This policy has worked quite well, in that a relatively high humanitarian intake has been maintained throughout the Howard era and subsequently, without reigniting Hansonite social divisions. However it won't be sustainable if the current wave of boat people continues and increases. If the current wave of boatpeople continues, we will see a balance overwhelmingly skewed towards the Middle East and South Asia with very few from Africa, East Asia and the Pacific, and with Tamil and Afghan enclaves forming and creating social frictions and tensions which will tend to undermine public support for our overall migration program.


A tentative solution

The effective guarantee of an Australian visa to asylum seekers reaching Australian waters flows from the terms of the Refugee Convention 1951 itself. While it doesn't require signatory nations to grant a permanent resident visa (hence the Howard government's gambit of temporary 3 year protection visas to reduce the incentive to board the boats), the Convention requires signatories not to "refoule" refugees while the risk of persecution in their home country remains real. Australia certainly conforms to that obligation.

The combination of the non-refouler obligation and Article 26 is the major reason why reaching Australian waters provides asylum seekers with an effective guarantee of an Australian residency visa. Article 26 provides:

Each Contracting State shall accord to refugees lawfully in its territory the right to choose their place of residence to move freely within its territory, subject to any regulations applicable to aliens generally in the same circumstances.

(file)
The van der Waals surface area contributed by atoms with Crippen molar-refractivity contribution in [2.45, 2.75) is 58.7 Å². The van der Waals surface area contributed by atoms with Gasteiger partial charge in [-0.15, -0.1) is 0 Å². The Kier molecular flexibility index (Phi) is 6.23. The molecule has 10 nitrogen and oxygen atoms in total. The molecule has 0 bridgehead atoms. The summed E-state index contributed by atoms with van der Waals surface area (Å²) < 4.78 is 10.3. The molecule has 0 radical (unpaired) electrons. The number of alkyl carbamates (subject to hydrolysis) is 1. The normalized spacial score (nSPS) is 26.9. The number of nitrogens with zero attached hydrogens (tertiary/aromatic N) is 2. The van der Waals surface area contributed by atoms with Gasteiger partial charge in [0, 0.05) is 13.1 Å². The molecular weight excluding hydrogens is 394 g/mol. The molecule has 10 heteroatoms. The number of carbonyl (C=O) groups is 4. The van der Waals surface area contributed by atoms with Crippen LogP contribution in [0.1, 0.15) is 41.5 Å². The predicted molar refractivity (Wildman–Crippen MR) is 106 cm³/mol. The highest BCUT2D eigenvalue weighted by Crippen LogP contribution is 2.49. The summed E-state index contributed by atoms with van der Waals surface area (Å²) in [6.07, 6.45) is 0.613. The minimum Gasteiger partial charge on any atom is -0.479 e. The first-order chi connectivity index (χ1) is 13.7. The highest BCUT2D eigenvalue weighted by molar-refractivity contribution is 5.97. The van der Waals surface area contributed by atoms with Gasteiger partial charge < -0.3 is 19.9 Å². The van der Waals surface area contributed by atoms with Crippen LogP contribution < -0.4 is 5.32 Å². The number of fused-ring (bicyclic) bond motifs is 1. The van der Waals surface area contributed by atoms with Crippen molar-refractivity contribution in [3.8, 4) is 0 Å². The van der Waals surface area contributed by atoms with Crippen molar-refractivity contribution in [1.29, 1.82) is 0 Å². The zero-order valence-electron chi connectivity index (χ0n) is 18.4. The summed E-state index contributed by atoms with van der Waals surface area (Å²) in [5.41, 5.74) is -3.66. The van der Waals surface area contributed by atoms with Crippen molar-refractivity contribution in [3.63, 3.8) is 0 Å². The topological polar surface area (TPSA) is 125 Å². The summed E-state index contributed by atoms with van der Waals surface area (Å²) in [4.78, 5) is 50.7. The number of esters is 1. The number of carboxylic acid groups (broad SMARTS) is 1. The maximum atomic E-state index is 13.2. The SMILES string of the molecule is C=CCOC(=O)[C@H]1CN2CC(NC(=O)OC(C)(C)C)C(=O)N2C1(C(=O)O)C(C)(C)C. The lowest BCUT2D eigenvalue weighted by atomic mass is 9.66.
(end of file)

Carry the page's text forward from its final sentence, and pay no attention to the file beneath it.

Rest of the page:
Given that irregular boat arrivals displace more needy offshore applicants, Australia should decline to continue fully honouring Article 26 of the Refugee Convention. Asylum seekers brought to Christmas Island and found to be genuine refugees should not be automatically granted a visa entitling them to move freely within Australia. Instead they should be given a Christmas/Cocos Islands visa entitling them only to live on one or other of those Australian offshore islands until a place can be found for them in the ordinary offshore humanitarian migration program. They would not be "refouled" to their homeland nor would they be kept in detention, but they would have no more and no less entitlement to a permanent humanitarian/protection visa than any applicant in any offshore refugee camp in Asia, Africa or the Middle East. Places in Australia's humanitarian program, already one of the world's most generous, would continue to be allocated by an assessment of comparative need. The only benefit asylum seekers would then gain from paying tens of thousands of dollars to a people smuggler would be the experience of living in rather more comfort on Christmas or Cocos Islands than would likely be the case had they remained in a third world refugee camp.